The fence around the Essig garden was showing signs of deterioration with posts that had rotted in the ground causing leaning fence sections, gates that were not hanging straight, missing and broken pickets, and repairs to the stringers. Yes, rustic looking, but despite continuous ongoing repairs it was looking sad and additional repairs did not seem to be the answer. AKA The Fence Company visited and accepted the job to replace the fence with a new one. The challenge was to not make it appear brand new and perfect but rather to resemble the rustic look of a fence from the late 1800’s. Matt Koch and his crew worked with us to accomplish this goal. The rectangular posts are Locust wood known for its rot resistance, the stringers and pickets are Hemlock. The materials were sourced from Leonard Rohrbach’s sawmill in Bernville who cut the lumber to Matt’s specifications.
Dave Johnston and Dick Schuster removed the old fence and posts which were surprisingly heavy. This task would have not been accomplished without using the farm’s Kubota tractor to pull posts and move the 10-foot fence sections.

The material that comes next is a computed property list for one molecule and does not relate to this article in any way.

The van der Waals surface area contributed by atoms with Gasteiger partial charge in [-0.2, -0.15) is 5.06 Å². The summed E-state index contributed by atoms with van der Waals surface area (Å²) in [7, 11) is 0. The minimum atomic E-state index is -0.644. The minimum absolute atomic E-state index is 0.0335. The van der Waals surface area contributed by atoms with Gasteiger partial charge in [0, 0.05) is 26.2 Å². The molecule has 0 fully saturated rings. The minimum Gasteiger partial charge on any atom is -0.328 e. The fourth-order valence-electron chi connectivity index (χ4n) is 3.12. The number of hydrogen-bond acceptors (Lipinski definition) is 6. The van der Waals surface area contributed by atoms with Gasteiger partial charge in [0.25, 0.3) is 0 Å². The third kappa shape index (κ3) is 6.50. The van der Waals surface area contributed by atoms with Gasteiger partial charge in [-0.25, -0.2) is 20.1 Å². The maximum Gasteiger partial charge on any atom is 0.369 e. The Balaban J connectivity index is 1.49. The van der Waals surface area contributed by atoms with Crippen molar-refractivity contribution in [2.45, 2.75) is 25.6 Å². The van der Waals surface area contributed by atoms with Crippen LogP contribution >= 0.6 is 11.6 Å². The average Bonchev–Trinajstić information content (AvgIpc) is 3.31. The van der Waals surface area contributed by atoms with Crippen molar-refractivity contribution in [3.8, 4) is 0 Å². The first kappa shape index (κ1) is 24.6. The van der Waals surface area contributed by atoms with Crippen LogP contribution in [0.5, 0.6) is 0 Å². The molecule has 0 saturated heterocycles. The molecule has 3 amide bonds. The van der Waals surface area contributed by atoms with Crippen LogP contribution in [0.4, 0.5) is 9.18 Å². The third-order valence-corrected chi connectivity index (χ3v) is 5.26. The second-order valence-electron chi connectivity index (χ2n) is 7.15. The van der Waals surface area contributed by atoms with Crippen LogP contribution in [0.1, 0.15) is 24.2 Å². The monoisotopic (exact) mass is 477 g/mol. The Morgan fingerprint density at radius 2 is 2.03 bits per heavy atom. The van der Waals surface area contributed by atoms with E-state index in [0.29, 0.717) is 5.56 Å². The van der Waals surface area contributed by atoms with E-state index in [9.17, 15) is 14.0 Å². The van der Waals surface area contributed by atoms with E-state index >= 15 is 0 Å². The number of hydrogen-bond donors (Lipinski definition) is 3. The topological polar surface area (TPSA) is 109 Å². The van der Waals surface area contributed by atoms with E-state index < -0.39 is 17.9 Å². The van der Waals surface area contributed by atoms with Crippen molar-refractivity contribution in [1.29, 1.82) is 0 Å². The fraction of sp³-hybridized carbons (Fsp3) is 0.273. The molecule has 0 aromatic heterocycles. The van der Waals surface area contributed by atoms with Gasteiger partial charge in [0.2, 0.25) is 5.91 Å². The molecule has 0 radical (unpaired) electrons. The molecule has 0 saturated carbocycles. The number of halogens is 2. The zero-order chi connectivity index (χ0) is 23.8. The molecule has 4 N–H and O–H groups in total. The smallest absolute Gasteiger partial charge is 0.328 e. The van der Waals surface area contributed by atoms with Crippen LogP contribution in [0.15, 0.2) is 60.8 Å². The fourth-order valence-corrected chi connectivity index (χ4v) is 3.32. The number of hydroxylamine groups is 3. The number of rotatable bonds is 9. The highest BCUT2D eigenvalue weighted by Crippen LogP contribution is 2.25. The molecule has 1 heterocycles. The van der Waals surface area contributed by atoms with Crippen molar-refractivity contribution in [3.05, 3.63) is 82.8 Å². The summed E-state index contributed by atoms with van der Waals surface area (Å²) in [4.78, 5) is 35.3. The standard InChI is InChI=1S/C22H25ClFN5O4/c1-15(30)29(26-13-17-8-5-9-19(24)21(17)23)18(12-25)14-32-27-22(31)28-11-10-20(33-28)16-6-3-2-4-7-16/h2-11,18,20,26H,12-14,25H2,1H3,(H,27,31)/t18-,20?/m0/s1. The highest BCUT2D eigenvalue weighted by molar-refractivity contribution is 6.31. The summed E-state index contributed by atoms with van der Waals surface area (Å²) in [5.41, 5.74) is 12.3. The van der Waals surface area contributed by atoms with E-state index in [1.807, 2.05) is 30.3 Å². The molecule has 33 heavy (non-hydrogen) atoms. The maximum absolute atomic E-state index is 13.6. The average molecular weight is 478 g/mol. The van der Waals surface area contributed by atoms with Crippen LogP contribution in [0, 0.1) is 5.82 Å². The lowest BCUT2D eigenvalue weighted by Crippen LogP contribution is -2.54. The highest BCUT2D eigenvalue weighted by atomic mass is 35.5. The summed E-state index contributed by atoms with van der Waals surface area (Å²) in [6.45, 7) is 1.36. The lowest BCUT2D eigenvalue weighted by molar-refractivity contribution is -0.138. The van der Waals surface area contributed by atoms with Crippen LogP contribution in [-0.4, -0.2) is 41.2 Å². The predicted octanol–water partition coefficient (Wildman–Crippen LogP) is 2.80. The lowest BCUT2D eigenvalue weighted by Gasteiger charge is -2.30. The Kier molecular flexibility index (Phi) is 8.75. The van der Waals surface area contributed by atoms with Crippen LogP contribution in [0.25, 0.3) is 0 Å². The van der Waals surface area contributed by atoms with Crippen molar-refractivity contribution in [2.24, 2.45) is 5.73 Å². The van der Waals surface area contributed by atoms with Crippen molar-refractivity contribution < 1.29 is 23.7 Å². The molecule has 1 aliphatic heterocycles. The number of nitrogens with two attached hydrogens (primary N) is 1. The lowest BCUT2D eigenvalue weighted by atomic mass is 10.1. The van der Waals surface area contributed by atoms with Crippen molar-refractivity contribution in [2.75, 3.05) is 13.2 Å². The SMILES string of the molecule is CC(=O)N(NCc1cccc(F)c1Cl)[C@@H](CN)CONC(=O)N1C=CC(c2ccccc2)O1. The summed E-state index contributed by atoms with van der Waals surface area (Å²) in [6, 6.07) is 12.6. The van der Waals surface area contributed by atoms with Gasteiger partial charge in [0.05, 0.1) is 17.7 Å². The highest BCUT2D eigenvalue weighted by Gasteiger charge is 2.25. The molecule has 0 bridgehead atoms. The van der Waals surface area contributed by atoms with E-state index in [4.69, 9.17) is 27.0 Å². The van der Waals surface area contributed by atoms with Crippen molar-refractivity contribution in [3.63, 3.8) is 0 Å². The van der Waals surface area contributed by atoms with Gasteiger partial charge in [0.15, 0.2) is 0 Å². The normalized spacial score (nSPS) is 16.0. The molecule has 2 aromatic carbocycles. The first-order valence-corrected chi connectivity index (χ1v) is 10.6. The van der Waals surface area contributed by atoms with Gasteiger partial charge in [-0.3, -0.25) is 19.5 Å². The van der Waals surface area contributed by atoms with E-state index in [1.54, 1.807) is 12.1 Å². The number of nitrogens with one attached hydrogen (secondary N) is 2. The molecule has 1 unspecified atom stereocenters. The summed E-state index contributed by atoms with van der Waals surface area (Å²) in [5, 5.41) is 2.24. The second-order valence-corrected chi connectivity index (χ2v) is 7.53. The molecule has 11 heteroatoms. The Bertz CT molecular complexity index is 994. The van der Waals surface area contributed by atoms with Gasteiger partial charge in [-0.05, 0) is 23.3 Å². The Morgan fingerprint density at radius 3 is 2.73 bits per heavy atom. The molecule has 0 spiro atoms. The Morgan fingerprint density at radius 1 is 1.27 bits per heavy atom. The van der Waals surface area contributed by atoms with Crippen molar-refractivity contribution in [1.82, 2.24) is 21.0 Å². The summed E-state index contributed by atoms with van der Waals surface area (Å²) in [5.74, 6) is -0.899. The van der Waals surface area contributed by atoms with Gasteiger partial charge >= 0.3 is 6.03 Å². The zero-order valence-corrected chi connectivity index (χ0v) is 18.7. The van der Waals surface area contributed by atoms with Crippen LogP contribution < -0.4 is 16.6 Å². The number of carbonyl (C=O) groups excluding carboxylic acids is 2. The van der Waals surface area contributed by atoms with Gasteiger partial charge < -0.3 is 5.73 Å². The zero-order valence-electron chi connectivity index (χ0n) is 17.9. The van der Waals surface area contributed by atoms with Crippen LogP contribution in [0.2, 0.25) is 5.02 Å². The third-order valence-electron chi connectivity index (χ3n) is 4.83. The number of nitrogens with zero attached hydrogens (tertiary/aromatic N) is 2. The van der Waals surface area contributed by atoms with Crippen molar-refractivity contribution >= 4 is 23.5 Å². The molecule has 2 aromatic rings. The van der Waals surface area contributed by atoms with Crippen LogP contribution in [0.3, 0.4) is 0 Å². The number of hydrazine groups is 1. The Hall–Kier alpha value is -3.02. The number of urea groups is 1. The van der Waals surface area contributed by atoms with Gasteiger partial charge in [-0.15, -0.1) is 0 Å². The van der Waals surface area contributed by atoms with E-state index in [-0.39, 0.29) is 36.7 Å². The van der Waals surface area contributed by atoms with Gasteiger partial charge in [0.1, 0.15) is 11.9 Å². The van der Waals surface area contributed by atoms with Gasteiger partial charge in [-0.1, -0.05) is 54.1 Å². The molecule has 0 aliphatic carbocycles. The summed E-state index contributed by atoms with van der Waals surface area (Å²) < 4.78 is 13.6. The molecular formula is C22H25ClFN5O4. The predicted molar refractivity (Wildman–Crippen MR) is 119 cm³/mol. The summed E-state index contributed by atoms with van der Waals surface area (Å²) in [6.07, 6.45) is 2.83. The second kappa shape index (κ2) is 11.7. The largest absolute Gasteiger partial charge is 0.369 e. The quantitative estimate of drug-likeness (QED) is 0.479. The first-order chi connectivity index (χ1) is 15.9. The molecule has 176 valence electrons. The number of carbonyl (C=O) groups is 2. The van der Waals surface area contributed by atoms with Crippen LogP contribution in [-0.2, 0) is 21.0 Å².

Matt and the crew began work on January 16, 2023, setting the new posts, installing the stringers and pickets and wrapped up the project by the end of the following day. The crew’s biggest challenge was to not make the fence look new and perfect as they would for any other customer. Instead, they used random width pickets, with a bit of variation in their length, and the tops of the pickets not perfectly in a straight line - all designed to make the finished project more rustic. Well, the crew nailed it (pun intended) and we have a great looking, sturdy fence with gates that operate effortlessly. The wood will age naturally (with no stain or paint) and Matt suggests that we should expect it to have a weathered patina within a year. Our thanks to AKA Fence Company for this project which enhances one of the first areas that visitors see as they visit the farm.